Interactive virtual and augmented reality can be a game-changer in safety, productivity, and the way people learn and interact. Today we already have “teleportation” technology (suitabletech.com/) that uses sight, sound and movement to “beam” people into other locations using a robotic interface and a high-fidelity sound and visual display.
That’s three of the five capabilities we use when we interact with others in person! Last year, I “met” a person who attended a conference remotely using this technology and was moving from one session to the next, asking questions and interacting with others...all while sitting at his desk, hundreds of kilometres away. What does this do to the demand for air travel if it continues to get better over the coming years? What is good enough?
“Point of care” technologies have helped significantly reduce the cost and increase the speed of medical diagnostic testing compared with healthcare facilities. Home blood sugar monitors, portable ECG devices, easily accessible genotyping capability are all examples of such technology advancements. Surgical implants and human tissue are already being 3D printed. The confluence of medical technologies and informatics can be a big disruptor: what do AI and deep learning do to medicine when it becomes possible to integrate large amounts of demographic, historical, pathology, imaging, genomic and disease information to develop insights into diagnosis and most effective treatment? What does that mean for the healthcare industry?
My intent in sharing these examples—and this is just a sampling of the possibilities— is not to instill fear but rather to inspire curiosity. I hope they excite you about the potential of these exponential technologies, and stress the value of being aware of and watching their trajectories closely.
It is important to be proactive and intentionally develop an offensive or defensive position that you believe in. Be an early adopter, disruptor, avid watcher, investor, experimenter, enthusiast, active cynic, disprover—anything but a victim—and most importantly, do it in advance of being forced.
The trick is to identify which of these trends are the most relevant to you and do that two to three cycles ahead of when they actually become good enough to unseat the “old way”.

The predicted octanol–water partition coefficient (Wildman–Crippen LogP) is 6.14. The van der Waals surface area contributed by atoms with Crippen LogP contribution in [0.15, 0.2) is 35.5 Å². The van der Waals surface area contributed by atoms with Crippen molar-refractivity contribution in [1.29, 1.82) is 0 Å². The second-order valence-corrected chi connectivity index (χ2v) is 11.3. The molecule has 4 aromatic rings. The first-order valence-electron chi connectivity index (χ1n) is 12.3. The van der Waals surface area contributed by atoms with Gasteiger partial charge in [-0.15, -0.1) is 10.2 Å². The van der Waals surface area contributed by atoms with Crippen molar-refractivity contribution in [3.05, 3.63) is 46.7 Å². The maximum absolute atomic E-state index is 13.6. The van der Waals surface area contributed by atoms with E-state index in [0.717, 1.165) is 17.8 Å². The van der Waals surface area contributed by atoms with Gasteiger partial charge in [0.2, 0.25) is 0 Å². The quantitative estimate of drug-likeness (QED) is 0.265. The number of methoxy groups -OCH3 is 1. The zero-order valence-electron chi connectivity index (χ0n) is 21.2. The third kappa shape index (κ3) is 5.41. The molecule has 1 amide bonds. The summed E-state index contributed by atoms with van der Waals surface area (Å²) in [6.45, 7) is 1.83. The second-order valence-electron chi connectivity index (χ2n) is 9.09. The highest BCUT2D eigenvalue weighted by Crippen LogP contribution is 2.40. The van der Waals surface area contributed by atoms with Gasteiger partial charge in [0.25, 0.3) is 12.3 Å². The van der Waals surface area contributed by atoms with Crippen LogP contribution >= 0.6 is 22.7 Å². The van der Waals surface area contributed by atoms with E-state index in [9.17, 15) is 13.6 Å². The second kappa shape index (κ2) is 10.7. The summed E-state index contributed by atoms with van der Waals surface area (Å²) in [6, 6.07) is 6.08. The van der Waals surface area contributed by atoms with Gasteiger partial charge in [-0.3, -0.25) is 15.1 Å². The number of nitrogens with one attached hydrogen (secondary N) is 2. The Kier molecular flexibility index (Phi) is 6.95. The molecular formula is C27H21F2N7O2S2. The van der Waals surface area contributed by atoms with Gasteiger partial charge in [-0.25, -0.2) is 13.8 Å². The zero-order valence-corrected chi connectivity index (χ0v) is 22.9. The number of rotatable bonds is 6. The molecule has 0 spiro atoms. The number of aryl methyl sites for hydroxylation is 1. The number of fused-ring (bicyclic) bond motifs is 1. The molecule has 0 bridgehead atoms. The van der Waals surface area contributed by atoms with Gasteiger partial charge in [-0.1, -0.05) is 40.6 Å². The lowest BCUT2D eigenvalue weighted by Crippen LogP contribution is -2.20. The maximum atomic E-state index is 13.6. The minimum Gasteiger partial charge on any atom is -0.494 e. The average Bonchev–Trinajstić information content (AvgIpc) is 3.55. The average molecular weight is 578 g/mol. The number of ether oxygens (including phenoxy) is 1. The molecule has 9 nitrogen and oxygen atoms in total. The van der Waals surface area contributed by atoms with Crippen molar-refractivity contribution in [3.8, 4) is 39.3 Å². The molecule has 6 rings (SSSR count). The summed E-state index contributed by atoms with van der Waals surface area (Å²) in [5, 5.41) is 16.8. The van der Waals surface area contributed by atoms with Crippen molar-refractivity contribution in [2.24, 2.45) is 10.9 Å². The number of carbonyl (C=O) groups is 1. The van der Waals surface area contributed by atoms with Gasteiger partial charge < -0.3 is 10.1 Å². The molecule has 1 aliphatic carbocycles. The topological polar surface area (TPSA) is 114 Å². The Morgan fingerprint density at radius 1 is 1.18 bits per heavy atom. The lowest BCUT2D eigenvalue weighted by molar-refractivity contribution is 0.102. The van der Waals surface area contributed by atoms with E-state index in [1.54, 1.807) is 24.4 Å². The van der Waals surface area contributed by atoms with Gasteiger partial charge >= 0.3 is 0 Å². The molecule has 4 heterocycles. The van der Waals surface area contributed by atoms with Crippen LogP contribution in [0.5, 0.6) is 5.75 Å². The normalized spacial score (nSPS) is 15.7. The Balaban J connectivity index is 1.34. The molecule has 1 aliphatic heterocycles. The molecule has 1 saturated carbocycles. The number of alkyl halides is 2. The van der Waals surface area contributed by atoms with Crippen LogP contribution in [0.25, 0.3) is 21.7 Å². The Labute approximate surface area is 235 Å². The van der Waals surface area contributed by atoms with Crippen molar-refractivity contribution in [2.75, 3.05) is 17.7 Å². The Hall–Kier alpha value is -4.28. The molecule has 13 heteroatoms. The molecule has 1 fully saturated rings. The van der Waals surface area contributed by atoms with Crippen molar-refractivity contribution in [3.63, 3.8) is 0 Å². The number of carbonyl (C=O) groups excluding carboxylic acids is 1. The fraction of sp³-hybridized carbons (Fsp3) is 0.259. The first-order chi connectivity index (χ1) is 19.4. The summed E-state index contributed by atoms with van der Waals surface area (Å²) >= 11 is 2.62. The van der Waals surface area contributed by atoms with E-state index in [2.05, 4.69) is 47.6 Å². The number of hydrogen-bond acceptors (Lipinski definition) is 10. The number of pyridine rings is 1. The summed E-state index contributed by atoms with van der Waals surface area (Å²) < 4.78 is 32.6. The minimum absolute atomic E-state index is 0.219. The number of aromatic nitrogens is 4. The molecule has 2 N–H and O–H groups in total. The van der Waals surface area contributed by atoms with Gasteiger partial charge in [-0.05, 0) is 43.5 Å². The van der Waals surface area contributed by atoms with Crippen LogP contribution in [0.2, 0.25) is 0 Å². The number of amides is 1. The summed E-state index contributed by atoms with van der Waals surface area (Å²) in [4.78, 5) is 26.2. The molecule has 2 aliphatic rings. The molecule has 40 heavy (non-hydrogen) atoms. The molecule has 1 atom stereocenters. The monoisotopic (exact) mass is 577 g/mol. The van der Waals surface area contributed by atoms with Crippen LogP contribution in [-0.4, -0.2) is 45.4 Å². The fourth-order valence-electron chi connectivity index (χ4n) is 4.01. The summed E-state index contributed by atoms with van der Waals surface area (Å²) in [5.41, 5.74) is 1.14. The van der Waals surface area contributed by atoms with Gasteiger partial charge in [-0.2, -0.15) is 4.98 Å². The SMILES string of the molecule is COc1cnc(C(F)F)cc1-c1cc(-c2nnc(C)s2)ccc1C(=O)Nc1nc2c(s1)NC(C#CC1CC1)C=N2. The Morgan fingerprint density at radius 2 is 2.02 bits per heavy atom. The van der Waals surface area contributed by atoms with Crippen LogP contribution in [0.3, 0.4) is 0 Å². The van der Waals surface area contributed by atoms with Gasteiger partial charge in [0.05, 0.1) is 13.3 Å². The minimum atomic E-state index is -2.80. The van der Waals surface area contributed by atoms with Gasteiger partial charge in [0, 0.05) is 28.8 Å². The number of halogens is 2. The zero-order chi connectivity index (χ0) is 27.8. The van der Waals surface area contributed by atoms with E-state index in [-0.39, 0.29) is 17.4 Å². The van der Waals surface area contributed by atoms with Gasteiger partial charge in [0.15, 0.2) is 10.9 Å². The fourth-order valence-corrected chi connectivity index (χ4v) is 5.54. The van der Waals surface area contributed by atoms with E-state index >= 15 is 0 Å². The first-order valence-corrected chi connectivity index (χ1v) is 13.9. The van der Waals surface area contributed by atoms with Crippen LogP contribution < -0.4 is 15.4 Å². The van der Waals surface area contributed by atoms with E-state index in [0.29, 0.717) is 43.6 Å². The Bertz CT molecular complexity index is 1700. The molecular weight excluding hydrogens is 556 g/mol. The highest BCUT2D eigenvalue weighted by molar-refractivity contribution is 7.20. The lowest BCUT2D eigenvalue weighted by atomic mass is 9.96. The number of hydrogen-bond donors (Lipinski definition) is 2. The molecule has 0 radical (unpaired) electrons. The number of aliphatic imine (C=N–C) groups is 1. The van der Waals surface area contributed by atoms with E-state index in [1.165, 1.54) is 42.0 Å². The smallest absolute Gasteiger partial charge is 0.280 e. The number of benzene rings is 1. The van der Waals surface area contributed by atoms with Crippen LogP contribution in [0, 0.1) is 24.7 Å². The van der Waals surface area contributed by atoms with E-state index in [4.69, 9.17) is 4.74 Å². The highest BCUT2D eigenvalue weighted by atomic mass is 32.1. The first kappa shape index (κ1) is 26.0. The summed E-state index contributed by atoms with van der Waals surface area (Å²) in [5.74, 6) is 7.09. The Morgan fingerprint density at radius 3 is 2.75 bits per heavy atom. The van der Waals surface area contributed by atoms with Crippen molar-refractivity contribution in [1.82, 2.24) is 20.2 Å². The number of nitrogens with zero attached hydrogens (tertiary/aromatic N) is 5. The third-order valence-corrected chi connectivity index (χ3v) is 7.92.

At GE, we work on tough stuff—solving problems in energy, healthcare, water and transportation for people and countries around the world. It is both hard and rewarding. It requires years, decades of domain expertise and may sometimes make us feel that we are somewhat protected or insulated from this scale of exponential disruption. Not true.
Some time ago, along with a group of colleagues, I had a stimulating discussion on potential ways to identify these disruptors. We are now mapping ecosystems to help us see these disruptions…for example in the energy space we call it “dinosaurs to dining tables”, i.e. the BTU (British thermal unit—traditional unit of heat) flow and revenue/profit flow across the entire spectrum from fossil fuel exploration to consumer consumption.
We are embracing and experimenting with several of these technologies in our labs and building use cases to see the possibilities in our domains. These teams are horizontal in their capabilities but with focused missions—balancing domain experts with lateral thinkers. And a couple of our key learnings: the big disruptions happen at the intersection of multiple exponential trends.
And leadership matters—breakthroughs come from empowering teams to suspend disbelief, question the sacred cows and not be afraid to unlearn.
Does all this sound like science fiction, or are we seeing the future? No matter where you stand, one thing is for sure…we’re in for the ride of our lives.
The question is, are we laying the tracks ahead of us or is someone else?
Munesh Makhija is chairman and managing director of GE India Technology Center, and CTO, GE South Asia.